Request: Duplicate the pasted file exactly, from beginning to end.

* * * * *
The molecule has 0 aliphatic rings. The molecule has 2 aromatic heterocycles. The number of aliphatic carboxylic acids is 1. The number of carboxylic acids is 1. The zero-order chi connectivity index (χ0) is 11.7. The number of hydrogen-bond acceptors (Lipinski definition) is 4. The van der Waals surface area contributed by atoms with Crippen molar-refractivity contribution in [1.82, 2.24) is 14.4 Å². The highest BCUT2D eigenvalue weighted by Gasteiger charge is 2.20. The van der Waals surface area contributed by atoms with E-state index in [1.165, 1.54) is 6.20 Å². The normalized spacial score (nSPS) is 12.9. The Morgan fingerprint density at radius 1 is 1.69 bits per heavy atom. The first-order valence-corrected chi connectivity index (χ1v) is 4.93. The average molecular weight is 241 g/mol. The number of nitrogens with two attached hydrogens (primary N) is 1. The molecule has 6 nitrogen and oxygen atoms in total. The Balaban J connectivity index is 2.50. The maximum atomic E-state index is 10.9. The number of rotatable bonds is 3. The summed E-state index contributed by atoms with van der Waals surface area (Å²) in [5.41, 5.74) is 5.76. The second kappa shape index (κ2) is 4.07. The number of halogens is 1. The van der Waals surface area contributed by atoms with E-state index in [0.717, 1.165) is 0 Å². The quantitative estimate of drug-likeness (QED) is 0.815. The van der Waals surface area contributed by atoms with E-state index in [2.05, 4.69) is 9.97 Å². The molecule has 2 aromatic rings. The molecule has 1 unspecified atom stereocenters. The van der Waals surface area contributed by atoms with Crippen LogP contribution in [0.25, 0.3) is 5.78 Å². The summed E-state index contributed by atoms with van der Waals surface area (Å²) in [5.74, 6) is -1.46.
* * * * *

The molecule has 0 aliphatic rings. The molecule has 2 aromatic heterocycles. The number of aliphatic carboxylic acids is 1. The number of carboxylic acids is 1. The zero-order chi connectivity index (χ0) is 11.7. The number of hydrogen-bond acceptors (Lipinski definition) is 4. The van der Waals surface area contributed by atoms with Crippen molar-refractivity contribution in [1.82, 2.24) is 14.4 Å². The highest BCUT2D eigenvalue weighted by Gasteiger charge is 2.20. The van der Waals surface area contributed by atoms with E-state index in [1.165, 1.54) is 6.20 Å². The normalized spacial score (nSPS) is 12.9. The Morgan fingerprint density at radius 1 is 1.69 bits per heavy atom. The first-order valence-corrected chi connectivity index (χ1v) is 4.93. The average molecular weight is 241 g/mol. The number of nitrogens with two attached hydrogens (primary N) is 1. The molecule has 6 nitrogen and oxygen atoms in total. The Balaban J connectivity index is 2.50. The maximum atomic E-state index is 10.9. The number of rotatable bonds is 3. The summed E-state index contributed by atoms with van der Waals surface area (Å²) in [5.41, 5.74) is 5.76. The second kappa shape index (κ2) is 4.07. The number of halogens is 1. The van der Waals surface area contributed by atoms with E-state index in [0.717, 1.165) is 0 Å². The quantitative estimate of drug-likeness (QED) is 0.815. The van der Waals surface area contributed by atoms with E-state index in [2.05, 4.69) is 9.97 Å². The molecule has 2 aromatic rings. The molecule has 1 unspecified atom stereocenters. The van der Waals surface area contributed by atoms with Crippen LogP contribution in [0.25, 0.3) is 5.78 Å². The summed E-state index contributed by atoms with van der Waals surface area (Å²) in [5.74, 6) is -1.46.